1980: First Modern Pit Bull Ordinance, Hollywood, Florida

A jurisdiction in southern Florida, the City of Hollywood, passed the first known modern pit bull ordinance in the United States after a series of attacks, most notably the horrific mauling of 7-year old Frankie Scarbrough. The Everglades Pit Bull Club vowed to fight the Hollywood ordinance. Representing the group was attorney David Cerf, who first used the “discrimination” buzzwords in the media. South Florida had been seeing these grisly attacks since 1945, when Doretta Zinke was mauled to death by a pack of fighting dogs.

Pit bull owners fight new law – Lakeland Ledger
January 24, 1980

Miami (AP) – South Florida pit bull terrier owners say they’ll fight proposed regulation of the pets, even though the breed has been involved in two savage attacks recently. After a three-hour meeting, 40 members of the Everglades Pit Bull Club voted unanimously Tuesday night to file a lawsuit against the City of Hollywood, Fla., if it adopts the final version of an ordinance requiring pit bull owners to register their dogs. The ordinance also would make owners show evidence of liability insurance. – Lakeland Ledger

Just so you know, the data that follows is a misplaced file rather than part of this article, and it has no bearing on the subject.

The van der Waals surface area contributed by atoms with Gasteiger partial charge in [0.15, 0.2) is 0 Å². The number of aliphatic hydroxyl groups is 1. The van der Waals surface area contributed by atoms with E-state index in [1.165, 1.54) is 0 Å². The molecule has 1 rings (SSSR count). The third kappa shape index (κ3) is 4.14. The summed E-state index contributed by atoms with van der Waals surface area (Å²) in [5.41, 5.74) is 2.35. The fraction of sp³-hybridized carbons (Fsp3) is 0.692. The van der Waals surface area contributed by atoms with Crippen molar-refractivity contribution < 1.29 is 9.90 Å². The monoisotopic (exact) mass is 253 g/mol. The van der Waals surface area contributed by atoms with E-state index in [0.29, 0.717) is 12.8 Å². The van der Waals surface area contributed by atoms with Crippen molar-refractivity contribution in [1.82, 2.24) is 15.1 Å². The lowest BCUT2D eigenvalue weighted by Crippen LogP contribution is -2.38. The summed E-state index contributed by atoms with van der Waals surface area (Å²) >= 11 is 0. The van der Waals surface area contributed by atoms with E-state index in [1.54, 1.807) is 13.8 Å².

The Bacon Raton News reported the same day that a 14-year old girl was attacked by a pit bull (in the City of Everglades) as South Florida pit bull owners staged a rally against the new Hollywood ordinance. The Hollywood ordinance was overturned by a judge in 1982 — it was early and not well written breed-specific legislation. By 1989, a number of other jurisdictions in South Florida had adopted pit bull laws, including Miami-Dade County, which adopted a ban. The Miami-Dade County pit bull ban was upheld as a ballot item by voters in 2012.

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